Living in Northern Texas after Southern California is like landing on Mars after Earth. Never-ending flatness of countless fields. Trucks. Plazas. Heat.
With its 300 days of summer I thought Texas would lead the movement of utilization of solar power. But Lone Star State is only 10th in the US.
Texas is big on wind though. First place. But it’s really windy only in spring and early summer. Why not make use of solar energy during fall and winter?
California possesses more than half of all solar power equipment in the United States. Same goes for electric cars and technology startups.
People in these 2 states are very different. Lives are different too. Cali is laid-back and ambitious like a college graduate. Texas is traditional and stable like a “serious man” from classic novels. And even though energy sector (which includes oil & gas) is usually b2b, in reality it depends on individual consumers who live in different states of our enormous country.
Oil will never cost $100/barrel again. We live in a new reality. Monster companies like BP, Exxon Mobil, Chevron will have to adapt too. Look at how much cheap oil impacted Exxon’s stock positions last year.
But it’s climbing back up again. And one of the 2 fundamental factors supporting this growth are:
Traditional states (like Texas) depend on heavy equipment that runs on fossil fuels like coal, oil, gas. Consumers keep buying trucks (F-150 and Silverado have never felt better) burning millions of gallons of petrol every week. Because it’s the way people live here.
Exxon Mobil, like many other energy companies, is shifting its approach to become a more flexible startup-ish company (see below).
There are 3 things distinguishing Bay Area’s successful startups from competition:
— They make money.
— They acquire vs build
— They really reward employees
We find these same principles adopted by big energy players today.
Exxon Mobil is acquiring InterOil for around $2.5B.
Hilcorp rewarded each one of their 1381 employees with astronomical (for corporate America) bonuses of $100K for hitting growth goals in 2015.
IWP will buy any petroleum exploration company with moderate growth. As well as land leases.
As well as oil & gas production.
And these companies are always looking for new technologies.
Energy sector companies don’t feel like investing into long-term hardware projects any more. This is one of the reasons why solar is not being picked up in a 300-sunny-day Texas btw. Because building a solar power field capable of supplying 40,000 homes with electricity will cost unreasonable amount of investor’s money. Plus, there’s no guarantee that all 40,000 homeowners will switch to solar overnight.
Instead, for a fraction of those hypothetical solar field investments successful energy companies can build or acquire state-of-the-art technologies that will help them find and design stable wells or provide better security tools to eliminate on-site lethal accidents. And remember, all necessary hardware is already in place (like oil rigs and productions plants) and billions of dollars have been spent.
Like I said, this trend is very popular in California and New York. But everything in between LA and the Big Apple will keep investing big dollars into traditional fuels adopting startup flexibility.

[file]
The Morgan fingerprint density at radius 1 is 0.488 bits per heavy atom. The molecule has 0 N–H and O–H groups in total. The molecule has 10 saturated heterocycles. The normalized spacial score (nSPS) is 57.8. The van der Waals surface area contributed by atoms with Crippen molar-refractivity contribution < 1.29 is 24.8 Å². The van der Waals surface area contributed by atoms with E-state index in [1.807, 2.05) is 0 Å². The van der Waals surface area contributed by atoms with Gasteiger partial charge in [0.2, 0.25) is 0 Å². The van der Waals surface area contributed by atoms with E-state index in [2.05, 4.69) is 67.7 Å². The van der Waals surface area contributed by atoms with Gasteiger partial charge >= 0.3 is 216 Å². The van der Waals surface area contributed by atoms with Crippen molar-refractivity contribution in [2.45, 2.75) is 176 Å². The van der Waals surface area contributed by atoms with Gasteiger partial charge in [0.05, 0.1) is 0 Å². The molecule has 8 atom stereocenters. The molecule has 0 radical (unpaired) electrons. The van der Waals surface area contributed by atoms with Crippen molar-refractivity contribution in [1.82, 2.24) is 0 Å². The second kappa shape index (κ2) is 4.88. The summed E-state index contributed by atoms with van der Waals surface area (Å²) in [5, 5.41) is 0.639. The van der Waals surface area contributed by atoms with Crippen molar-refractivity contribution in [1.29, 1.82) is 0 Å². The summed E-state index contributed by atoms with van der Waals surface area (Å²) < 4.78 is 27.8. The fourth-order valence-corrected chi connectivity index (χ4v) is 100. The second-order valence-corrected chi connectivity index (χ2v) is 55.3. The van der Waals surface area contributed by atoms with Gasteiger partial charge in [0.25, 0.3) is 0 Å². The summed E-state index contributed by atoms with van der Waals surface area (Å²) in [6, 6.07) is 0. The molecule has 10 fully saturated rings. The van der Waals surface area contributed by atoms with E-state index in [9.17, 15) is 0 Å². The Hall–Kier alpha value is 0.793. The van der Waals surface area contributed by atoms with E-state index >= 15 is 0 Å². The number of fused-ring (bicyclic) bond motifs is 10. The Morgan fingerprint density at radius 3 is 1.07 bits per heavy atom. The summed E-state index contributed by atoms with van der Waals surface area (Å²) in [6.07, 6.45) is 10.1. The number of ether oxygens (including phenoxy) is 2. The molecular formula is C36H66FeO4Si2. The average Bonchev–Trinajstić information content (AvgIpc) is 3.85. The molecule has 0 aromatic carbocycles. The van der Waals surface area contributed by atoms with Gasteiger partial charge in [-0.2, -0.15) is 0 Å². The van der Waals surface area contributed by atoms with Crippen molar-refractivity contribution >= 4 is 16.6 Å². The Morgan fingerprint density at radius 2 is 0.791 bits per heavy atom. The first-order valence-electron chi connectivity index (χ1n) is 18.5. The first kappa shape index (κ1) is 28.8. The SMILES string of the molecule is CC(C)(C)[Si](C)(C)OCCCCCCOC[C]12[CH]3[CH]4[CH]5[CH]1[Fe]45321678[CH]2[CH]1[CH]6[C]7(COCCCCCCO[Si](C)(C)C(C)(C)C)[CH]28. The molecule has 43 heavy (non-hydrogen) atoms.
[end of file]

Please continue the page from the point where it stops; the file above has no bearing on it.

It looks like green energy companies like PVComplete that simplifies design of solar panel installation, or Urban Future Lab incubator for green energy startups will have to shift their focus from corporations to actual consumers.
Because energy sector is one of the most lobbied sectors of our economy and no “green power” money (sorry Elon Musk) will be able to disrupt this status quo for a long long time.
And on top of a very challenging corporate climate, green energy will have to combat the most merciless factor that has ever existed — people and their established lives.
Those saying that traditional oil and gas industry will inevitably fall before solar are profoundly wrong. Let me explain.
My favorite entrepreneur Mark Cuban described why on-demand TV will never supplant good old cable (he also explained it in his book).
The idea is very simple — all people are passive by default and will choose the path of least resistance every time.
Another great sales book by Jill Konrath says: bring value to the table without disrupting the status quo of the decision maker and you’ll be golden.
Majority of people will never be able to think about their lives strategically. Seeing actual savings from cheaper solar energy in a 10-year perspective is a tough task for someone whose credit cards are maxed out every month.
So when people think that solar power companies will kill classic energy businesses they ignore the obvious. To make it happen actual consumers (homeowners) need to change the way they’re getting their energy today.
And because building solar fields is way too expensive with no consumer demand guarantee. And because people will choose the path of least resistance (to keep getting energy the traditional way), I have to conclude that solar taking over [oil + gas + wind + coal + water] will take decades and traditional energy sector will keep prospering.
Now load up your trucks and hit the road. We’ve got some fuel to burn.
July 2016. Plano, TX.
Living in Northern Texas after Southern California is like landing on Mars after Earth. Never-ending flatness of countless fields. Trucks. Plazas. Heat. With its 300 days of summer I thought Texas would lead the movement of utilization of solar power. But Lone Star State is only 10th in the US. Texas is big on wind […]